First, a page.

6. Be careful what you wish for

    Its amazing what 2 years of one party Democrat rule has brought to this state: gay marriage, marijuana decriminalization, early release for violent felons, more restrictive gun laws, sick pay laws, minimim wage increases, and licenses for illegals. Meanwhile, we’re being taxed, spent, and borrowed into oblivion.

    We’re the new California folks. We’ll just take a bit longer to implode under the weight of liberal good intentions and fiscal idiocy from the village idiots in Hartford. Enjoy.

    1. Dan Haar Post author

      The issues you mention are hardly the ruination of the polity.

      Gay marriage — good for the economy, good moral policy

      Marijuana decrim — slows the waste of criminal justice efforts on harmless “crime,” good for the economy, reflects the direction of the whole nation

      Early release — that is a myth; it’s not happening

      Gun laws — I agree with you

      Sick pay — Not shaping up as a very onerous burden

      Minimum wage — the Guv’s plan just keeps up with inflation, nothing more

      Licenses for undocumented — tough issue, part of broader reform but the state has to allow it because those folks are driving one way or the other.

      1. walls

        “Licenses for undocumented — tough issue, part of broader reform but the state has to allow it because those folks are driving one way or the other.”

        This makes no sense … if enough people do something illegal, then we have to allow it because of the numbers? We don’t do it for robbery, rape, murder, etc. Well, we have [in reality] probably 30+M illegals here, so we have to allow it. So we reward illegal behavior [committing a felony by crossing the border] with driving privileges? In other words, if the numbers are large enough – we condone it.

        This is too slippery a slope. So if I and 1,000,000 patriots defend the border with arms because the gubmint won’t do it, will we be prosecuted – or is the number too large that we will be given a free pass?

      2. David

        The issues you mention are very much the ruination of the nation!

        Gay marriage — Just another indicator of moral and spiritual bankruptcy of the United States

        Marijuana decrim — Just another indicator of moral and spiritual bankruptcy of the United States

        Early release — No myth as Liberalism uses crime to create fear in citizens.
        Gun laws — CT has become a Marxist state.

        Sick pay — Why?

        Minimum wage — No need for a Minimum wage.
        Licenses for undocumented — Not tough at all, mine the border and enforce existing laws…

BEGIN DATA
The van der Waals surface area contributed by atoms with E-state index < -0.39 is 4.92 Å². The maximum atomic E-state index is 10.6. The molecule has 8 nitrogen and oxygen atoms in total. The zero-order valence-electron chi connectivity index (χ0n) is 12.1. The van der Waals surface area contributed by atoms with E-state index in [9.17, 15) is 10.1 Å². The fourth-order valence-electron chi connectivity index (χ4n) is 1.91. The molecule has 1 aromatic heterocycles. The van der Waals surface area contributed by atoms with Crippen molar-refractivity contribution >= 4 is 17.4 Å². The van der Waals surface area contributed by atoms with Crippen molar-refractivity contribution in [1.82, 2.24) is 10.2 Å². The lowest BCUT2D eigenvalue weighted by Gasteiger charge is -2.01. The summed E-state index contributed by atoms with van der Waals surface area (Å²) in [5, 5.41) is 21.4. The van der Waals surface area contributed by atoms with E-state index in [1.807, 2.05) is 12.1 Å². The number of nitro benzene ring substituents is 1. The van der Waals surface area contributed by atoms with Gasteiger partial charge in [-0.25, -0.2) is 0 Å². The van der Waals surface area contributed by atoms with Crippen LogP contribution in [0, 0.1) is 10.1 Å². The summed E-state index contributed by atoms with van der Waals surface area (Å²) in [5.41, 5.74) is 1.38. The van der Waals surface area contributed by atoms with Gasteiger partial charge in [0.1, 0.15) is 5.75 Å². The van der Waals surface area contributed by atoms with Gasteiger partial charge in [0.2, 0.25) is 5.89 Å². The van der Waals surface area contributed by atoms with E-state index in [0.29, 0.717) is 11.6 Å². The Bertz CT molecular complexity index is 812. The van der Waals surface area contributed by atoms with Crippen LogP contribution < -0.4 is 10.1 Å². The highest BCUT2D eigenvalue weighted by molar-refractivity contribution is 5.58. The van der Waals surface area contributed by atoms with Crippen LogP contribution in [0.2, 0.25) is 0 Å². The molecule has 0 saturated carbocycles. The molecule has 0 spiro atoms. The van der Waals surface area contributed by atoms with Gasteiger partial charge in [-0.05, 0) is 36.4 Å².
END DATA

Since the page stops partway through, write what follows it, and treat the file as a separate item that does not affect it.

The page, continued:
3. Kim

        “sick pay — Not shaping up as a very onerous burden”. Minor burdens are apparently acceptable, regardless of on whom they weigh and whether or not such laws are good laws or not. It’s never good to allow indiscriminate growth of government over decisions that they should have no business engaging in.

        “Minimum wage — the Guv’s plan just keeps up with inflation, nothing more”. Nothing more? You might have a case here if EVERYONE’S income was keeping pace with inflation but that certainly isn’t the case. Government is once again picking winners and losers and dictating in areas they should not be allowed to venture into.

        “Licenses for undocumented — tough issue, part of broader reform but the state has to allow it because those folks are driving one way or the other.” see Walls response – ‘because everyone is doing it’ is a poor argument. Why should ‘undocumented’ (is there something wrong with ‘illegal’ in this conversation?) people have the same rights as taxpaying citizens? why do they get a pass for their crimes?

      4. Erich


        Great points. Freedom from infringements upon gun rights should be viewed in the same light as gay marriage. The government has no viable interest in your personal relationships, just as it should be refrained from disarming its citizenry while increasingly arming its own agents. Two areas of similar unwarranted government intrusion.

      5. Brian C. Duffy


        You’ve touched on why Republicans are in trouble. Mainstream moderates are increasingly turned off by hysterical conservative reactions on issues like guns, God, ganja, and gays.

        One criticism: Don’t directly reply to the cowardly anonymous bloggers here — Left or Right.

        When you engage the CABs, you encourage them..which in turn, contributes to our present era of digital detritus.

        1. Brian C's Nothing